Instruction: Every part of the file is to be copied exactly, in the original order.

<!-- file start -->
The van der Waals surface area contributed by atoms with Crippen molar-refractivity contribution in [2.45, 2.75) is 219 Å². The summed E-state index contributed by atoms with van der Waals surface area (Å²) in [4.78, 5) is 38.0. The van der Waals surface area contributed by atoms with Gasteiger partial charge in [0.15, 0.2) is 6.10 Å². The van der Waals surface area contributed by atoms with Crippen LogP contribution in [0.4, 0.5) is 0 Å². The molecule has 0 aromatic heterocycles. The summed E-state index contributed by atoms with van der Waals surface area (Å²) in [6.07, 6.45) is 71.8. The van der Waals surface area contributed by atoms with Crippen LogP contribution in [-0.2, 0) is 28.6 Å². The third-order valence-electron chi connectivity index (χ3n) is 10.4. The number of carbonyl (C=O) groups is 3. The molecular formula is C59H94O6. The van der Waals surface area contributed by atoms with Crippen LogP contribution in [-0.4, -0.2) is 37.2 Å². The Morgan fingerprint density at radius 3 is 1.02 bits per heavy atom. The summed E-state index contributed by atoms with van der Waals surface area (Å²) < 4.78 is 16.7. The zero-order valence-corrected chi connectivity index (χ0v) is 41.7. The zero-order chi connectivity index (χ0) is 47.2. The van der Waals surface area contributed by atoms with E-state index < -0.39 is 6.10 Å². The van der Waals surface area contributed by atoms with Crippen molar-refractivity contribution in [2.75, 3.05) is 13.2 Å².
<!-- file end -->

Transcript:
The van der Waals surface area contributed by atoms with Crippen molar-refractivity contribution in [2.45, 2.75) is 219 Å². The summed E-state index contributed by atoms with van der Waals surface area (Å²) in [4.78, 5) is 38.0. The van der Waals surface area contributed by atoms with Gasteiger partial charge in [0.15, 0.2) is 6.10 Å². The van der Waals surface area contributed by atoms with Crippen LogP contribution in [0.4, 0.5) is 0 Å². The molecule has 0 aromatic heterocycles. The summed E-state index contributed by atoms with van der Waals surface area (Å²) in [6.07, 6.45) is 71.8. The van der Waals surface area contributed by atoms with Crippen LogP contribution in [-0.2, 0) is 28.6 Å². The third-order valence-electron chi connectivity index (χ3n) is 10.4. The number of carbonyl (C=O) groups is 3. The molecular formula is C59H94O6. The van der Waals surface area contributed by atoms with Crippen LogP contribution in [-0.4, -0.2) is 37.2 Å². The Morgan fingerprint density at radius 3 is 1.02 bits per heavy atom. The summed E-state index contributed by atoms with van der Waals surface area (Å²) < 4.78 is 16.7. The zero-order valence-corrected chi connectivity index (χ0v) is 41.7. The zero-order chi connectivity index (χ0) is 47.2. The van der Waals surface area contributed by atoms with E-state index < -0.39 is 6.10 Å². The van der Waals surface area contributed by atoms with Crippen molar-refractivity contribution in [2.75, 3.05) is 13.2 Å².